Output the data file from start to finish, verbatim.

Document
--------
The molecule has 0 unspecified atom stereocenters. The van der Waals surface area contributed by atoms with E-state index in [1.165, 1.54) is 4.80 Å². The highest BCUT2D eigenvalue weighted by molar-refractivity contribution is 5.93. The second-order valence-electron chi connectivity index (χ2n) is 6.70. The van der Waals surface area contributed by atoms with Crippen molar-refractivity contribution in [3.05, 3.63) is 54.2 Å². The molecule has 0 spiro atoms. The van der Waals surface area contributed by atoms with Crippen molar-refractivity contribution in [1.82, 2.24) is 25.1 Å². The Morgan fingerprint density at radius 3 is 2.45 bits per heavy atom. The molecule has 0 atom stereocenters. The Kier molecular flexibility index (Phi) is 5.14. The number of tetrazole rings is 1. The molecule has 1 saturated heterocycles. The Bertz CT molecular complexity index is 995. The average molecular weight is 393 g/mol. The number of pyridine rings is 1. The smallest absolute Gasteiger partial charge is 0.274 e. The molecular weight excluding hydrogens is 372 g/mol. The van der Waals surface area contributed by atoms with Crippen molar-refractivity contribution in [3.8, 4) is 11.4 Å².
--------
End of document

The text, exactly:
The molecule has 0 unspecified atom stereocenters. The van der Waals surface area contributed by atoms with E-state index in [1.165, 1.54) is 4.80 Å². The highest BCUT2D eigenvalue weighted by molar-refractivity contribution is 5.93. The second-order valence-electron chi connectivity index (χ2n) is 6.70. The van der Waals surface area contributed by atoms with Crippen molar-refractivity contribution in [3.05, 3.63) is 54.2 Å². The molecule has 0 spiro atoms. The van der Waals surface area contributed by atoms with Crippen molar-refractivity contribution in [1.82, 2.24) is 25.1 Å². The Morgan fingerprint density at radius 3 is 2.45 bits per heavy atom. The molecule has 0 atom stereocenters. The Kier molecular flexibility index (Phi) is 5.14. The number of tetrazole rings is 1. The molecule has 1 saturated heterocycles. The Bertz CT molecular complexity index is 995. The average molecular weight is 393 g/mol. The number of pyridine rings is 1. The smallest absolute Gasteiger partial charge is 0.274 e. The molecular weight excluding hydrogens is 372 g/mol. The van der Waals surface area contributed by atoms with Crippen molar-refractivity contribution in [3.8, 4) is 11.4 Å².